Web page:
Understanding Theft in Missouri

//Understanding Theft in Missouri

Understanding Theft in Missouri

Theft, also known as larceny, is one of the most common criminal charges. In Missouri, theft occurs when a person takes the property or services from another with the intent to deprive the owner without consent or by deceit or coercion. Theft can revolve around many different assets and can be seen as robbery, fraud, shoplifting, identity fraud, or embezzlement. No matter what form, charges can be given at every level of crime conducted.

Understanding what constitutes theft and what the consequences are can help against crossing a boundary set in place by the legal system. In Missouri, there are multiple levels of charges available depending on the severity of the crime. Starting with a simple misdemeanor and working up to a class E felony, it is essential to understand the laws and what is at stake.

Misdemeanor Theft Charges in Missouri

Misdemeanors in Missouri can be seen as the lowest ranking charge compared to the felonies above it. Starting with a class D misdemeanor, this is a first offense where the stolen assets are valued at less than $150. This can lead to a $500 fine.

A class A misdemeanor can be subjected to the person in question if the property is worth more than $150 but less than $750. A class A misdemeanor gives a term of imprisonment of no more than one year and a fine of $2,000.

Class A Felony Charge

A class A theft felony charge in Missouri includes assets such as a tank truck, rail tank car, tank trailer, field applicator, and bulk storage tank. If any of these items were stolen and included any amount of anhydrous ammonia, it could lead to 10 to 30 years of incarceration or life imprisonment.

Class B Felony Charge

A class B felony theft charge is given to anyone who has stolen any amount of anhydrous ammonia or liquid nitrogen, wildlife, livestock, motor vehicle, watercraft, or aircraft. A class B felony is also given to those who may have been charged previously and in the last ten years with a similar crime. If this felony is charged, the person in question is given no less than five years imprisonment but no more than fifteen.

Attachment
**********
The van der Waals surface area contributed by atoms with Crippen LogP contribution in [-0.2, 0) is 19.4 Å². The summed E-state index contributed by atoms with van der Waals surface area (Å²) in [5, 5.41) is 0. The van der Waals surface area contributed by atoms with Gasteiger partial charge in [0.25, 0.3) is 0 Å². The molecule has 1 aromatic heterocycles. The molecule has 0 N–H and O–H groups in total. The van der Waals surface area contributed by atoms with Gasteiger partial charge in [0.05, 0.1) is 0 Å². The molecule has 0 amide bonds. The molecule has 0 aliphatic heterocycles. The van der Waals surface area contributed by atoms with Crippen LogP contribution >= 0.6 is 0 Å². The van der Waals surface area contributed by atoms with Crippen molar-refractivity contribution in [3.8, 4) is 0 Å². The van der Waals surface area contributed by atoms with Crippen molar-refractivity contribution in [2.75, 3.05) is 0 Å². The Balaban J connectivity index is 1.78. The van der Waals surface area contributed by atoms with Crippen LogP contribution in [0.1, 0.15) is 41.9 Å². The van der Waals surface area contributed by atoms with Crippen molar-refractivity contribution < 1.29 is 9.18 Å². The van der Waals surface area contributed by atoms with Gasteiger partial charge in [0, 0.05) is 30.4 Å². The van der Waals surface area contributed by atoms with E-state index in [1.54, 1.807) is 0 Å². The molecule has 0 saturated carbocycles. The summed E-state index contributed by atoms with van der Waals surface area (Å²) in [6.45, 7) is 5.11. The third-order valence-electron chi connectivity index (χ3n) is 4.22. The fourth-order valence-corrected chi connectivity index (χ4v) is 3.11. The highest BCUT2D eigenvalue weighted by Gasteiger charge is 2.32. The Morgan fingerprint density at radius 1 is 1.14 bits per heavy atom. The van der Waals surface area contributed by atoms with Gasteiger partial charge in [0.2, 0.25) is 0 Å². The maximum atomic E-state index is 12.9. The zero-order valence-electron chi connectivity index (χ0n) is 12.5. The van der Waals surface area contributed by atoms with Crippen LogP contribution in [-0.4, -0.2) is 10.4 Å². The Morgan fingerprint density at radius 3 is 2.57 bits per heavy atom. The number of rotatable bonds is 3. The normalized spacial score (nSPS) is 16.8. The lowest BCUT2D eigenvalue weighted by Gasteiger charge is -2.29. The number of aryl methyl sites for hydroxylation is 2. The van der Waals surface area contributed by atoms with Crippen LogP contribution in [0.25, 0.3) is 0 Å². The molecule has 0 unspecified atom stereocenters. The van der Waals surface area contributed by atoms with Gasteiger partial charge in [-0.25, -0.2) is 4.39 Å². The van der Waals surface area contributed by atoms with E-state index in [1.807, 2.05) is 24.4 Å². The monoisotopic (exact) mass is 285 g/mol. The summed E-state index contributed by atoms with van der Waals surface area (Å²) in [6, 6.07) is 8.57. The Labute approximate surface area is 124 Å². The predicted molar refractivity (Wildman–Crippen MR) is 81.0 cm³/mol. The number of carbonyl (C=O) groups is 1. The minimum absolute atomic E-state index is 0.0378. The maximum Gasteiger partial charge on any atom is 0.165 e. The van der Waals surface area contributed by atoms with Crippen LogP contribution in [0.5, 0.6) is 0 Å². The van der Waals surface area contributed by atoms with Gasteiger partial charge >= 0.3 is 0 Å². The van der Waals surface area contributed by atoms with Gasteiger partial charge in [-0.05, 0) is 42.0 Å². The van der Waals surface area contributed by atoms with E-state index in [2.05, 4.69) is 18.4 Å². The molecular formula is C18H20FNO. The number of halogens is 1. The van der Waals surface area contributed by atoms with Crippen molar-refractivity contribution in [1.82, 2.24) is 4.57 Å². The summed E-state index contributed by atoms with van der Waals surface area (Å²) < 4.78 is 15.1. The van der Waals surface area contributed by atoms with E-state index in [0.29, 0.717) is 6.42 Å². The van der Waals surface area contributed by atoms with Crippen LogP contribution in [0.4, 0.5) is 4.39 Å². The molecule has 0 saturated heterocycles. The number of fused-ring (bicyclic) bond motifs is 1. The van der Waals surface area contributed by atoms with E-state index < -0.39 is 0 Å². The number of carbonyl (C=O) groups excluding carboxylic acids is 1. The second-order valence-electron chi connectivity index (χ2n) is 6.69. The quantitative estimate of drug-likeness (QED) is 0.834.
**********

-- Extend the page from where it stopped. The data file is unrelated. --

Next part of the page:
Class C Felony Charge

For a class C felony charge to be given in Missouri, the person in question must have stolen property or services worth more than $25,000. The punishment for this ruling is imprisonment of no less than three years but no more than ten years.

Class D Felony Charge

A class D felony theft charge includes many different assets and services. This charge can be handed to those who steal property or service valued at $750 or more but less than $25,000 or if the property is taken from the victim.

Examples of these assets include:

  • Firearm or explosive weapon
  • Motor vehicle, aircraft, or watercraft
  • Credit or debit card
  • Will or deed
  • An American Flag that was used for display purposes
  • Certain live fish, livestock, or captive wildlife
  • Voter registration book
  • An original copy of an act, bill, or resolution acted upon by the legislature of Missouri
  • Any wire, transmitter, or metallic wire used for transmitting telecommunications, video, audio, or internet.

If one of the following pieces of property or service is stolen under a class D felony charge, the person in question can face imprisonment of up to seven years and a fine of $10,000.

Class E Felony Charge

An offense is a class E felony if the person in question stole an animal type not listed above or has been found guilty of three theft-related crimes in the last ten years. The punishment is a prison term of up to four years.

Theft has multiple criteria that makeup both its offense charges and the types of theft the offense falls under. Understanding the boundaries set by our legal system is crucial to ensure that you act within them and know your rights. If you have questions about theft laws and what your next steps should be, contact the attorneys at Baldwin & Vernon.

By | 2022-10-27T08:38:31-05:00 October 27th, 2022|Criminal Law|Comments Off on Understanding Theft in Missouri

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